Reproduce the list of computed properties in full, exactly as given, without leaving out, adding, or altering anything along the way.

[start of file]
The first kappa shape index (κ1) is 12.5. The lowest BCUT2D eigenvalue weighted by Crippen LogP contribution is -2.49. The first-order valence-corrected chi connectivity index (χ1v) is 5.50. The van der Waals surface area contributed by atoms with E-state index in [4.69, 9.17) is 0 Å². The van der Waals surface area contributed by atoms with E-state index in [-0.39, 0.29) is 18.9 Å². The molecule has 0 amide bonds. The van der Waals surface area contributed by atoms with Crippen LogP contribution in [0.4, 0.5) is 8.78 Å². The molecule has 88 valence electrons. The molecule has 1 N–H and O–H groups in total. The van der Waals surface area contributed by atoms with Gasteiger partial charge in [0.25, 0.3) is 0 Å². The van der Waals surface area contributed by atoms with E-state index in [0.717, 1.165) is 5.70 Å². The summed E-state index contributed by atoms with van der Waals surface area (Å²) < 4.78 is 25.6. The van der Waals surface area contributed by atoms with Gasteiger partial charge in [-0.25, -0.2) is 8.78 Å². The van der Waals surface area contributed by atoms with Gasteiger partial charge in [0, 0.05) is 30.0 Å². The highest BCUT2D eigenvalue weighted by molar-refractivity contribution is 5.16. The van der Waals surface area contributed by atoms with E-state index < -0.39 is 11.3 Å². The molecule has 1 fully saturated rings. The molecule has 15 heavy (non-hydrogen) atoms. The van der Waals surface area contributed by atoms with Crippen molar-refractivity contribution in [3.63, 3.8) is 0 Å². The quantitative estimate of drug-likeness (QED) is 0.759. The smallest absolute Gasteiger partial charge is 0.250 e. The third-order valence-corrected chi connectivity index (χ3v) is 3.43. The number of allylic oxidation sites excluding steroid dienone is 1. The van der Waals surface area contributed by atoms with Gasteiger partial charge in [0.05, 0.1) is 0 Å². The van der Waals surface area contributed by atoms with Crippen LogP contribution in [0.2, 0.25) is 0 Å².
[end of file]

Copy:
The first kappa shape index (κ1) is 12.5. The lowest BCUT2D eigenvalue weighted by Crippen LogP contribution is -2.49. The first-order valence-corrected chi connectivity index (χ1v) is 5.50. The van der Waals surface area contributed by atoms with E-state index in [4.69, 9.17) is 0 Å². The van der Waals surface area contributed by atoms with E-state index in [-0.39, 0.29) is 18.9 Å². The molecule has 0 amide bonds. The van der Waals surface area contributed by atoms with Crippen LogP contribution in [0.4, 0.5) is 8.78 Å². The molecule has 88 valence electrons. The molecule has 1 N–H and O–H groups in total. The van der Waals surface area contributed by atoms with Gasteiger partial charge in [0.25, 0.3) is 0 Å². The van der Waals surface area contributed by atoms with E-state index in [0.717, 1.165) is 5.70 Å². The summed E-state index contributed by atoms with van der Waals surface area (Å²) < 4.78 is 25.6. The van der Waals surface area contributed by atoms with Gasteiger partial charge in [-0.25, -0.2) is 8.78 Å². The van der Waals surface area contributed by atoms with Gasteiger partial charge in [0, 0.05) is 30.0 Å². The highest BCUT2D eigenvalue weighted by molar-refractivity contribution is 5.16. The van der Waals surface area contributed by atoms with E-state index < -0.39 is 11.3 Å². The molecule has 1 fully saturated rings. The molecule has 15 heavy (non-hydrogen) atoms. The van der Waals surface area contributed by atoms with Crippen molar-refractivity contribution in [3.63, 3.8) is 0 Å². The quantitative estimate of drug-likeness (QED) is 0.759. The smallest absolute Gasteiger partial charge is 0.250 e. The third-order valence-corrected chi connectivity index (χ3v) is 3.43. The number of allylic oxidation sites excluding steroid dienone is 1. The van der Waals surface area contributed by atoms with Gasteiger partial charge in [0.05, 0.1) is 0 Å². The van der Waals surface area contributed by atoms with Crippen LogP contribution in [0.2, 0.25) is 0 Å².